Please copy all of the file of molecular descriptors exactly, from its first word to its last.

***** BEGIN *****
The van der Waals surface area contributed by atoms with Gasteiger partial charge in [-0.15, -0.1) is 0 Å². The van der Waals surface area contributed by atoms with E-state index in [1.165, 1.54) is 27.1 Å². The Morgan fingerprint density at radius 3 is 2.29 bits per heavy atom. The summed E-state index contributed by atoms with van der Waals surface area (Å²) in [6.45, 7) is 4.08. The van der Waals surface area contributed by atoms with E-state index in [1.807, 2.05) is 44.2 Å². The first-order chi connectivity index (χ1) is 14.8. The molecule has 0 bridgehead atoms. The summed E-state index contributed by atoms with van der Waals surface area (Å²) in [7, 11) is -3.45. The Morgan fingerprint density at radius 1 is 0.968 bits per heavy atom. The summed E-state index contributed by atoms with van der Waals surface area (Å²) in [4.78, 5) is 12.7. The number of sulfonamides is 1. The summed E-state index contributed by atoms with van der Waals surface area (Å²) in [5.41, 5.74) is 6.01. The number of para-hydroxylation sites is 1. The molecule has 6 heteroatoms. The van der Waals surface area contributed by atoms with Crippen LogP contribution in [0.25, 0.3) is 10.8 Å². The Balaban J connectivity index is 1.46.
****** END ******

The van der Waals surface area contributed by atoms with Gasteiger partial charge in [-0.15, -0.1) is 0 Å². The van der Waals surface area contributed by atoms with E-state index in [1.165, 1.54) is 27.1 Å². The Morgan fingerprint density at radius 3 is 2.29 bits per heavy atom. The summed E-state index contributed by atoms with van der Waals surface area (Å²) in [6.45, 7) is 4.08. The van der Waals surface area contributed by atoms with E-state index in [1.807, 2.05) is 44.2 Å². The first-order chi connectivity index (χ1) is 14.8. The molecule has 0 bridgehead atoms. The summed E-state index contributed by atoms with van der Waals surface area (Å²) in [7, 11) is -3.45. The Morgan fingerprint density at radius 1 is 0.968 bits per heavy atom. The summed E-state index contributed by atoms with van der Waals surface area (Å²) in [4.78, 5) is 12.7. The number of sulfonamides is 1. The summed E-state index contributed by atoms with van der Waals surface area (Å²) in [5.41, 5.74) is 6.01. The number of para-hydroxylation sites is 1. The molecule has 6 heteroatoms. The van der Waals surface area contributed by atoms with Crippen LogP contribution in [0.25, 0.3) is 10.8 Å². The Balaban J connectivity index is 1.46.